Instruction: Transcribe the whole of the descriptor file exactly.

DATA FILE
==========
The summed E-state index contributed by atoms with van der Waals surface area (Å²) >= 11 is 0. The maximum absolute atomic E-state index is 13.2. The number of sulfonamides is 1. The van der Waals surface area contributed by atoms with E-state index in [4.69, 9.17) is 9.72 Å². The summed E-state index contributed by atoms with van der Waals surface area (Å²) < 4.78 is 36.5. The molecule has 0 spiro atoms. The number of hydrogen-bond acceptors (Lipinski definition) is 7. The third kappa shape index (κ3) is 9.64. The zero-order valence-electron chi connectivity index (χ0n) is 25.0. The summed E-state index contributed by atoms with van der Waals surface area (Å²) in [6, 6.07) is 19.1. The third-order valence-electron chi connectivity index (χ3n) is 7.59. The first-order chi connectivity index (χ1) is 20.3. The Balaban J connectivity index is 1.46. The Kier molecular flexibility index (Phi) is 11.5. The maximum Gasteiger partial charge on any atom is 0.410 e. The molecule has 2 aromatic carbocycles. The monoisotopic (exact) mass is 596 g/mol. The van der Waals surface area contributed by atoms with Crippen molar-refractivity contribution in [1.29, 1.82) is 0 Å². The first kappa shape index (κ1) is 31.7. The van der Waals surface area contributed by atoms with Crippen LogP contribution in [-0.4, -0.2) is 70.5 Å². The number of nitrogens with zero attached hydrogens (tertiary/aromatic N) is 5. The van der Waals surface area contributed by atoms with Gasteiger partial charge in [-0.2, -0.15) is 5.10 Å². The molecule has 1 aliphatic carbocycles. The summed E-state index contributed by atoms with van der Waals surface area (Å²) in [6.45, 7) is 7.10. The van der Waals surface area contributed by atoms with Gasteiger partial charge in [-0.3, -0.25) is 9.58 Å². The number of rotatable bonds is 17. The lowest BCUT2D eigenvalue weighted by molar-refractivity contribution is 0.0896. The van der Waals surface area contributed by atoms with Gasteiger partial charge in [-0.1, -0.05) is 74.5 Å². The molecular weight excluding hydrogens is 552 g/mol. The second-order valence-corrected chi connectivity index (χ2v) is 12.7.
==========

The summed E-state index contributed by atoms with van der Waals surface area (Å²) >= 11 is 0. The maximum absolute atomic E-state index is 13.2. The number of sulfonamides is 1. The van der Waals surface area contributed by atoms with E-state index in [4.69, 9.17) is 9.72 Å². The summed E-state index contributed by atoms with van der Waals surface area (Å²) < 4.78 is 36.5. The molecule has 0 spiro atoms. The number of hydrogen-bond acceptors (Lipinski definition) is 7. The third kappa shape index (κ3) is 9.64. The zero-order valence-electron chi connectivity index (χ0n) is 25.0. The summed E-state index contributed by atoms with van der Waals surface area (Å²) in [6, 6.07) is 19.1. The third-order valence-electron chi connectivity index (χ3n) is 7.59. The first-order chi connectivity index (χ1) is 20.3. The Balaban J connectivity index is 1.46. The Kier molecular flexibility index (Phi) is 11.5. The maximum Gasteiger partial charge on any atom is 0.410 e. The molecule has 2 aromatic carbocycles. The monoisotopic (exact) mass is 596 g/mol. The van der Waals surface area contributed by atoms with Crippen molar-refractivity contribution in [1.29, 1.82) is 0 Å². The first kappa shape index (κ1) is 31.7. The van der Waals surface area contributed by atoms with Crippen LogP contribution in [-0.4, -0.2) is 70.5 Å². The number of nitrogens with zero attached hydrogens (tertiary/aromatic N) is 5. The van der Waals surface area contributed by atoms with Gasteiger partial charge in [-0.2, -0.15) is 5.10 Å². The molecule has 1 aliphatic carbocycles. The summed E-state index contributed by atoms with van der Waals surface area (Å²) in [6.45, 7) is 7.10. The van der Waals surface area contributed by atoms with Gasteiger partial charge in [-0.3, -0.25) is 9.58 Å². The number of rotatable bonds is 17. The lowest BCUT2D eigenvalue weighted by molar-refractivity contribution is 0.0896. The van der Waals surface area contributed by atoms with Gasteiger partial charge in [-0.1, -0.05) is 74.5 Å². The molecular weight excluding hydrogens is 552 g/mol. The second-order valence-corrected chi connectivity index (χ2v) is 12.7.